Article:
Senna Part 1–Senna vs. Prost, Esau ran to Jacob: Genesis Chapter 33

Senna Prost Reconcile Jacob Esau Genesis 33Read Genesis 33

Where we left Jacob: We last saw Jacob the morning after he had wrestled with God’s angel all night long. The angel touched Jacob in the hip in a way that made him lame, and in a way that changed him as a man. From that point forward we see very little of the conning and conniving that we saw before Jacob was touched.

The story of Senna vs. Prost

Ayrton Senna was a race car driver prodigy. He began racing the Formula 1 circuit when he was just 24 years old. There was an almost childlike humility about him, a rare character trait among Formula 1 drivers. Senna was well loved around the world and especially in his native Brazil. Famous for his ability to drive on a wet track, at Monaco, in his first year driving F1, he was in thirteenth place when it began to rain, after which, he passed the next eleven drivers ahead of him, in a such a short time, that it appeared his victory was inevitable. However when the leader, a Frenchman named Alain Prost, realized his victory was threatened, he signaled to race officials that he felt the race should end because of the wet conditions. It was an interesting request because the rain had actually let up some at the time. Many suspect the real reason was because he knew that if the race continued, he would lose to Senna. Race officials did end the race and Prost finished first, Senna second. Although Senna actually passed Prost just before the finish line, but the red flag had already been shown.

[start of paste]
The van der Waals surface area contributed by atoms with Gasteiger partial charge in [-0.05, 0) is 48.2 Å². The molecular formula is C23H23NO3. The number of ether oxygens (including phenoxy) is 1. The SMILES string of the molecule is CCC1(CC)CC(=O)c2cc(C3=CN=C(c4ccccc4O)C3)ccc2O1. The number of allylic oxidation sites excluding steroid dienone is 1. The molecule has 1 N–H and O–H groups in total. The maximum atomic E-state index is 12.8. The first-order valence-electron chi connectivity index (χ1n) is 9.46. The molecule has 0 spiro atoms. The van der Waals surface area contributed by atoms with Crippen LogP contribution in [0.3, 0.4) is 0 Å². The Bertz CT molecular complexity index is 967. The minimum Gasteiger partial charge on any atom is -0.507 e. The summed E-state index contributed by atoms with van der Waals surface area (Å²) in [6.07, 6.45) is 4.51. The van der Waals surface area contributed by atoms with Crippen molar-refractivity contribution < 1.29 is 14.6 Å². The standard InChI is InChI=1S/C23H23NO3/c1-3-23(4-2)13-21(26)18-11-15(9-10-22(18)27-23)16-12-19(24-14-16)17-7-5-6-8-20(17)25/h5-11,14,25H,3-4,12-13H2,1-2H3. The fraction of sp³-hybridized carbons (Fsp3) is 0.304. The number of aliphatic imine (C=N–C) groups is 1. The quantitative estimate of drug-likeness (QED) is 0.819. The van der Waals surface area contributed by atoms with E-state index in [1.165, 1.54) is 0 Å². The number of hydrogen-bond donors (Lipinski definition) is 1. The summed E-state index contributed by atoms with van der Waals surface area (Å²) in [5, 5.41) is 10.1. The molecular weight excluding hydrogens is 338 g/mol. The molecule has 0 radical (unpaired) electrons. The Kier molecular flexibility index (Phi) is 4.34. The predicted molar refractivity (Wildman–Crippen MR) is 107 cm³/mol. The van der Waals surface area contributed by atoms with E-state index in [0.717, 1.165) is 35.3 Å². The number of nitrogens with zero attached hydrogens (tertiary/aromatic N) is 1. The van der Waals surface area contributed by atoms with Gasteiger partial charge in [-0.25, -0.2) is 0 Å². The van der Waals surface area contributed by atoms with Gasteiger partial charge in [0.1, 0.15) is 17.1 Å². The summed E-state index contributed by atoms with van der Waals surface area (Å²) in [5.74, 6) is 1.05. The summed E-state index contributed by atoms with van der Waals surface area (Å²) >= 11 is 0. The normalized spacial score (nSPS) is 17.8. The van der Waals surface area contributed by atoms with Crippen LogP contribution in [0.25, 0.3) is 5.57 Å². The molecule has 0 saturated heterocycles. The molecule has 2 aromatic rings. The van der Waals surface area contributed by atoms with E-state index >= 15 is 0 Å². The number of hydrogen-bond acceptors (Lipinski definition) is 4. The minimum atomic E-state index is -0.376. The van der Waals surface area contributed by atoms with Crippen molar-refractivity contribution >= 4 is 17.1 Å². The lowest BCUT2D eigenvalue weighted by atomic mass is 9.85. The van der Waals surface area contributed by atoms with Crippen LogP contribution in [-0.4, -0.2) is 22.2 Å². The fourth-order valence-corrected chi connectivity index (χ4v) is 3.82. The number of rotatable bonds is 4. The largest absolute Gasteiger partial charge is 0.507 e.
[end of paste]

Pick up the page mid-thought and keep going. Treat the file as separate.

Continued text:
A few years later Senna joined the McLaren racing team which already had as one of its drivers, Alain Prost, the same driver who signaled to end the Monaco race before Senna could pass him. The two seemed to get along well in their first year as teammates, but during their second season together, envy crept in. Senna and Prost’s mechanics stopped sharing information with each other. Both drivers found themselves looking over their shoulder, wondering if the other guy was getting better treatment, and a better car to race. By the last race of that second season, Prost and Senna were leading all other drivers on points by a wide margin, with Prost in first and Senna second. All Prost needed to win the world championship was for Senna not to finish. On the forty-seventh lap Prost appeared to have an opportunity to run Senna off the road and he appeared to take it. Both cars seemed to be too severely damaged to continue, which didn’t matter to Prost, who was assured of the world championship, no matter what, as long as Senna didn’t finish.